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  • Desolate Streets:The Spanish Influenza in San Antonio
  • Ana Luisa Martinez-Catsam (bio)

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A man receives an influenza treatment at Love Field in Dallas. Courtesy Dallas Municipal Archives, City of Dallas.

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A few minutes past four o'clock in the morning on Monday, November 11, 1918, San Antonio residents woke to the sounds of whistles blowing throughout the city that heralded the signing of the armistice that ended World War I. Despite cold weather, men, women, and children gathered on foot and in automobiles at the center of town to celebrate the news. Patriotic songs and shouts filled the air as people, proudly waving flags, lined up for impromptu parades. A reporter for the San Antonio Light described the city going "mad with joy as daylight brought thousands and constantly increasing thousands to the streets of downtown. It was Christmas, New Year's and the Fourth of July rolled into one maddened jubilation."1 For a moment the city forgot desolate streets, closed church and school doors, and the dreaded influenza epidemic that claimed the lives of friends and family members. For the first time since officials prohibited public gatherings in October, San Antonians gathered in merriment. Their joy proved premature; despite the hope that life would once again return to normal with the war at an end and the influenza epidemic on the decline, residents of San Antonio would face a resurgence of the epidemic, although on a smaller scale than that of October. Still the city had weathered the worst.2

Scholarship on the 1918 influenza epidemic, while limited, focuses primarily on the impact the outbreak had on communities in the northeastern United States. Beginning with Alfred W. Crosby's 1976 work, Epidemic and Peace, 1918, republished as America's Forgotten Pandemic: The [End Page 287] Influenza of 1918 (1989), which chronicled the spread of the pandemic in the United States and abroad, scholars have provided accounts of the devastation the disease brought to the nation. Dorothy Pettit and Janice Bailie's A Cruel Wind: Pandemic Flu in America 1918-1920 (2008) broadens the study of the epidemic by weaving local reaction into the analysis of social and political effects. Most recently, Patricia J. Fanning's Influenza and Inequality: One Town's Tragic Response to the Great Epidemic of 1918 (2010) examines the Spanish influenza within the context of the social stratification and community response in Norwood, Massachusetts. While few studies explore the impact the influenza outbreak had on southwestern communities, Bradford Luckingham's Epidemic in the Southwest, 1918-1919 (1984) describes community responses to the influenza in El Paso, Albuquerque, Tucson, and Phoenix.3 This article will broaden that southwestern focus by telling the story of how San Antonio city officials responded to the Spanish influenza in October 1918.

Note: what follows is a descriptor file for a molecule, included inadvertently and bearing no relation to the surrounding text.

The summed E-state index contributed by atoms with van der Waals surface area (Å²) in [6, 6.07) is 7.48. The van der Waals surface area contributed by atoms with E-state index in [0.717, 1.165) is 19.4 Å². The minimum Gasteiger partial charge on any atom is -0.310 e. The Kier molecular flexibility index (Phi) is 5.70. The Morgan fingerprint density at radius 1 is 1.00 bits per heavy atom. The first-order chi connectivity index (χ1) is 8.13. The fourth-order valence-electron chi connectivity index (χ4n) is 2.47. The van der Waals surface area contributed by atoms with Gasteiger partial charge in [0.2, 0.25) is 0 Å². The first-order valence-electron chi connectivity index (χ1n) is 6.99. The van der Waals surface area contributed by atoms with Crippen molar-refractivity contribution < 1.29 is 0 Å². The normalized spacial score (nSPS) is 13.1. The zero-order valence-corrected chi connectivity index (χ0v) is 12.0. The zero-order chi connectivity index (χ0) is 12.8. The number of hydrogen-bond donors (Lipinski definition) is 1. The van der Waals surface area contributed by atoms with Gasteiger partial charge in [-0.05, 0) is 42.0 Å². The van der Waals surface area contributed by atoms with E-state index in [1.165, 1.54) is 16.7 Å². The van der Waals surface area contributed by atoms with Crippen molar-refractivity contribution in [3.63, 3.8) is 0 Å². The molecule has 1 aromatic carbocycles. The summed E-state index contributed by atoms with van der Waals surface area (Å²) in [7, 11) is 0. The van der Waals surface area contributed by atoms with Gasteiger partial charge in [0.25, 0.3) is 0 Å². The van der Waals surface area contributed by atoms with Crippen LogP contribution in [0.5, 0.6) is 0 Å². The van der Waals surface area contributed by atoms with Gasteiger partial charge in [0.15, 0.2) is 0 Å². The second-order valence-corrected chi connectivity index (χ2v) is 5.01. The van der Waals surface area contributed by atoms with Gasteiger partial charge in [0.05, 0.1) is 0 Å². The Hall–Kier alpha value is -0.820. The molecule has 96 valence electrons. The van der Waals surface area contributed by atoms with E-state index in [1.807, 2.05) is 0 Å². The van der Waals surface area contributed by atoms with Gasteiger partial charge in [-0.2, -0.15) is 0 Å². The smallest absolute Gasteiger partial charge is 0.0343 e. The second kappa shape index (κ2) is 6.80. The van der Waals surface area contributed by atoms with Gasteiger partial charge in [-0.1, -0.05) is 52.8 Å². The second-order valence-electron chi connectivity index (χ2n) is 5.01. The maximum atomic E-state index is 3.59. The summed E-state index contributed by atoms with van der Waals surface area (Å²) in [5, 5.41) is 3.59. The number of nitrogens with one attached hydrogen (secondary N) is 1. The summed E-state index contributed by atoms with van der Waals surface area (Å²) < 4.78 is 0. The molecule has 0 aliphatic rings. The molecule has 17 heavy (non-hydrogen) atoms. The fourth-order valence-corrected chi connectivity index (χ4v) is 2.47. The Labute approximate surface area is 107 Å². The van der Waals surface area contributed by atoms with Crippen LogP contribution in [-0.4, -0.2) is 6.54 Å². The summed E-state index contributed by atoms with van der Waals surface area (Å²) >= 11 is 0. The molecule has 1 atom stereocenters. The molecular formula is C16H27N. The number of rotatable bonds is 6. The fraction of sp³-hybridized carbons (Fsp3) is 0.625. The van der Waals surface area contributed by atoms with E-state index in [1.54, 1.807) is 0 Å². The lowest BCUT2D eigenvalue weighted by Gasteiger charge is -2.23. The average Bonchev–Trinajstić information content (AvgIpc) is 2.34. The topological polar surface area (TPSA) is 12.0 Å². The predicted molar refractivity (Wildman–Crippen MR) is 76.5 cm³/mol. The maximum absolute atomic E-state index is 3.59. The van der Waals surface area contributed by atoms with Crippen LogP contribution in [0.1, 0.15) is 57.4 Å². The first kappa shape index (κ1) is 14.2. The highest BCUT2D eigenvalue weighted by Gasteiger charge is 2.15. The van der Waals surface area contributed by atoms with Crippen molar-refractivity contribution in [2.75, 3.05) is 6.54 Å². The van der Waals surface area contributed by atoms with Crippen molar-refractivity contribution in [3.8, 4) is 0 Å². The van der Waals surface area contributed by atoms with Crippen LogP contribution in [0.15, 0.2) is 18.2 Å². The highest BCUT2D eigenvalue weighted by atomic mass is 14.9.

At the time, San Antonio was the largest urban center in Texas. In 1910 the city had 96,614 inhabitants, and by 1920 the population had increased by roughly 60 percent, exceeding 160,000. In addition to civilian residents, the city contained a large military population based at Camp Travis, Camp Stanley, Fort Sam Houston, and the newly established flying installations, Kelly Field and Brooks Field. Although this narrative is not intended to be an examination of the influenza on these bases, the city's reaction to the outbreak among the military population is part of the San Antonio story.4

In 1918, the United States, embroiled in a war, encountered a silent and deadly enemy on its own shores. On March 11, 1918, at Camp Funston, Kansas, several soldiers with flu-like symptoms were admitted to the [End Page 288] hospital, and within five weeks the base reported more than one thousand cases. The new mutated strain of the flu, the Spanish influenza, spread across the globe claiming more lives worldwide, both civilian and military, than the war. In the United States, health officials attributed an estimated 550,000 deaths to the pandemic and its complications, while the worldwide death toll exceeded twenty-one million. Though cases surfaced in the spring, the highest mortality rates occurred during the fall, with October being the deadliest month.5



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pp. 287-303
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